A Reader edited by Eric Hayot, Anatoly Detwyler, and Lea Pao: “…For decades, we have been told we live in the “information age”—a time when disruptive technological advancement has reshaped the categories and social uses of knowledge and when quantitative assessment is increasingly privileged. Such methodologies and concepts of information are usually considered the provenance of the natural and social sciences, which present them as politically and philosophically neutral. Yet the humanities should and do play an important role in interpreting and critiquing the historical, cultural, and conceptual nature of information.
This book is one of two companion volumes that explore theories and histories of information from a humanistic perspective. They consider information as a long-standing feature of social, cultural, and conceptual management, a matter of social practice, and a fundamental challenge for the humanities today.
Information: A Reader provides an introduction to the concept of information in historical, literary, and cultural studies. It features excerpts from more than forty texts by theorists and critics who have helped establish the notion of the “information age” or expand upon it. The reader establishes a canonical framework for thinking about information in humanistic terms. Together with Information: Keywords, it sets forth a major humanistic vision of the concept of information….(More)”
Book by Peter Bruce and Grant Fleming: “The increasing popularity of data science has resulted in numerous well-publicized cases of bias, injustice, and discrimination. The widespread deployment of “Black box” algorithms that are difficult or impossible to understand and explain, even for their developers, is a primary source of these unanticipated harms, making modern techniques and methods for manipulating large data sets seem sinister, even dangerous. When put in the hands of authoritarian governments, these algorithms have enabled suppression of political dissent and persecution of minorities. To prevent these harms, data scientists everywhere must come to understand how the algorithms that they build and deploy may harm certain groups or be unfair.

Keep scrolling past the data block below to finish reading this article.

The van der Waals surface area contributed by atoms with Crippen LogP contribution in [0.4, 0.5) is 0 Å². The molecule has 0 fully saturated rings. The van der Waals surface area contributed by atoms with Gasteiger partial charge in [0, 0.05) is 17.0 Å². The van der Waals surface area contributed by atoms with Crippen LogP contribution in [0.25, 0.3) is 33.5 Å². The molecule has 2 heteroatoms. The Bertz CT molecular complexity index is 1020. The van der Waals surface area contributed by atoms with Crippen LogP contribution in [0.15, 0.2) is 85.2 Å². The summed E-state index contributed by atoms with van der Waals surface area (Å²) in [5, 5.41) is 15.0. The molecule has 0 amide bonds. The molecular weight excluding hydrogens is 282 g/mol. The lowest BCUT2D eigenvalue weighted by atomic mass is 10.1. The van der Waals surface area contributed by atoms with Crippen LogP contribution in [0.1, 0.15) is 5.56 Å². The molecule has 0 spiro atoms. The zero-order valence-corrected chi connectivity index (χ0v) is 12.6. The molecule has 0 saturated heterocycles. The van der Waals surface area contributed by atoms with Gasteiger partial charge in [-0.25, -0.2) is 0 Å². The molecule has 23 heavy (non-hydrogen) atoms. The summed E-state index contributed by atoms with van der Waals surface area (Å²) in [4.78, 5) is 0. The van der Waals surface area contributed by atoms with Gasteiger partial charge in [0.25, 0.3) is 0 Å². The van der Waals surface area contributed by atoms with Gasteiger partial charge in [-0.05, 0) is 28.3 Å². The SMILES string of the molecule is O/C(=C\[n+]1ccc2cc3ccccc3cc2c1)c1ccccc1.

Responsible Data Science delivers a comprehensive, practical treatment of how to implement data science solutions in an even-handed and ethical manner that minimizes the risk of undue harm to vulnerable members of society. Both data science practitioners and managers of analytics teams will learn how to:
Improve model transparency, even for black box models
Diagnose bias and unfairness within models using multiple metrics
Audit projects to ensure fairness and minimize the possibility of unintended harm…(More)”
Book by Graham Smith: “Our democracies repeatedly fail to safeguard the future. From pensions to pandemics, health and social care through to climate, biodiversity and emerging technologies, democracies have been unable to deliver robust policies for the long term.
In this book, Graham Smith asks why. Exploring the drivers of short-termism, he considers ways of reshaping legislatures and constitutions and proposes strengthening independent offices whose overarching goals do not change at every election. More radically, Smith argues that forms of participatory and deliberative politics offer the most effective democratic response to the current political myopia, as well as a powerful means of protecting the interests of generations to come….(More)”.
Book by William J. Bernstein: “…Inspired by Charles Mackay’s 19th-century classic Memoirs of Extraordinary Popular Delusions and the Madness of Crowds, Bernstein engages with mass delusion with the same curiosity and passion, but armed with the latest scientific research that explains the biological, evolutionary, and psychosocial roots of human irrationality. Bernstein tells the stories of dramatic religious and financial mania in western society over the last 500 years—from the Anabaptist Madness that afflicted the Low Countries in the 1530s to the dangerous End-Times beliefs that animate ISIS and pervade today’s polarized America; and from the South Sea Bubble to the Enron scandal and dot com bubbles of recent years. Through Bernstein’s supple prose, the participants are as colorful as their motivation, invariably “the desire to improve one’s well-being in this life or the next.”
As revealing about human nature as they are historically significant, Bernstein’s chronicles reveal the huge cost and alarming implications of mass mania: for example, belief in dispensationalist End-Times has over decades profoundly affected U.S. Middle East policy. Bernstein observes that if we can absorb the history and biology of mass delusion, we can recognize it more readily in our own time, and avoid its frequently dire impact….(More)”.